A week ago today, Gabriel took his first wobbly step.  Since then, he’s continued to gain strength and confidence, working up to six steps at a time.

After more or less shelving the whole pottying thing for a few months there, I couldn’t help but give it another whirl when I realized I would be home with him all day, every day.  No more blaming daycare as the excuse for Elimination Communication (EC) not working, though I feared the time away from EC attempts might have ruined any potential progress we’d made early on.

At Matthew’s suggestion, I agreed to a small reward system for peeing in the potty.  I balked at the idea because it smacks of bribery and traditional potty training to me, and thus seems anti-EC, but sometimes you have to compromise.

Although some days are all puddles, Saturday was a three raisin day, which gives me hope.*  Ever the optimist, I guess, we biked to the store and bought some toddler underwear (after my attempt to contact a Craigslist seller with some gently used ones went nowhere).  If nothing else, he looks adorable in them.**

Gabriel isn’t the only one taking steps though.  I realized at some point last week that I’m getting into a rhythm with the SAHM thing — really enjoying my time with my little  Pookie (now also known as Snuggle Puppy) — and maybe I can do it after all.  At this point I’m still job hunting, but it may be with more mixed feelings than I would have expected if/when I get a job offer.

*We’re using raisins as the “reward.”  One raisin every time he pees in the potty.  I know, I know, using food as a reward is kind of a no-no, but at least it’s not M&M’s, right?

**In the interest of full disclosure, he made a huge puddle on the floor two minutes after I took the above photo.  Also, why must everything for boys have either motor vehicles or super heroes?  I was rather tempted to buy him some of the nice, flowery “girls” underwear.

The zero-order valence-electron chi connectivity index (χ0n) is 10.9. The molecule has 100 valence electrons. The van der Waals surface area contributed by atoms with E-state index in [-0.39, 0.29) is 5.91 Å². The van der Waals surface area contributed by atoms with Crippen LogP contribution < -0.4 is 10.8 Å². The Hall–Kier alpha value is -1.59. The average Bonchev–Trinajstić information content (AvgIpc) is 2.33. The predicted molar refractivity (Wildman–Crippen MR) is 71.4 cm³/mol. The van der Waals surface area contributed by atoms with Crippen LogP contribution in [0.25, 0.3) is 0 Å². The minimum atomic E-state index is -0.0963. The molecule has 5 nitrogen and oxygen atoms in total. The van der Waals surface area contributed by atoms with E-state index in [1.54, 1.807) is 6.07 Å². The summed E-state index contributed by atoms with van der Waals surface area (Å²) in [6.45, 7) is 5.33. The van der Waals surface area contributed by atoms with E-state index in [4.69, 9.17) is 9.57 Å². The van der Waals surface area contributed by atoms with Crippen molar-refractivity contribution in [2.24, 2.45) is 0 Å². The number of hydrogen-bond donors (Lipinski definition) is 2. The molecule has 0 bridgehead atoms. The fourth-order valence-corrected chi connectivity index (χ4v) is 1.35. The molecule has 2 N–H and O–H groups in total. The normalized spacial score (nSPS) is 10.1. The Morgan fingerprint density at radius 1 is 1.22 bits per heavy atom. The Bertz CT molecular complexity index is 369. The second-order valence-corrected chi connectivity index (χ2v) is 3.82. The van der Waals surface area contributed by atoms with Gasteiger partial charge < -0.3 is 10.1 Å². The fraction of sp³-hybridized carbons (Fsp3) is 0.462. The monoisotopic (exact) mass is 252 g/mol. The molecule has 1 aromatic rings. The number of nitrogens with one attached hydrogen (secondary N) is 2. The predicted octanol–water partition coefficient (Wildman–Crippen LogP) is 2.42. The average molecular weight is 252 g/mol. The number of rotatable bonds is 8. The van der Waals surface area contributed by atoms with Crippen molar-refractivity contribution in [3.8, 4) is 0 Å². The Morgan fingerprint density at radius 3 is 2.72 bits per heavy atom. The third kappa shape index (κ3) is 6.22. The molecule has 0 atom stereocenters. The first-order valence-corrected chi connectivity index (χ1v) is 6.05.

Got a new job now in the unemployment line

So . . . here we are.  When I wrote this post a month ago, I thought there was a reasonably good chance that I would move from my current job (which ended due to budget cuts) directly into something new.

For awhile, my biggest worry was that I would have a new job but no childcare arrangements (for the past nine months, Gabriel was in a daycare center literally right across the street from my [old] office, which was a great arrangement, but whose location only made sense when I had to drive there for work anyway).

Turns out I was putting the cart before the horse, since I, in fact, do not have a new job lined up.  No job means no money to pay someone else to raise my child.

So today is the first day of being a [temporary, I hope, or at least I think that’s what I hope] SAHM.

Though it brought its own set of stresses and challenges, going back to work nine months ago was a very good thing for me.  While I still struggle with some low mood and anxiety, I credit my job with preventing me from spiraling further into postpartum depression.

Getting out of the house every day, having a break from the constant demands of a young infant, having some space to breath and eat a meal without worry of being interrupted by a needy cry — glorious.

So it’s with a bit of trepidation that I enter this unemployed phase.  I’m trying to have realistic (i.e., low) expectations for what I’ll be able to do while I’m home with him.  I hope to spend time in the kitchen, but having dinner on the table every night when Matthew gets home from work is probably not in the cards.

Today I would like to make and can salsa, but we’ll just see how things go.  One day at a time, right?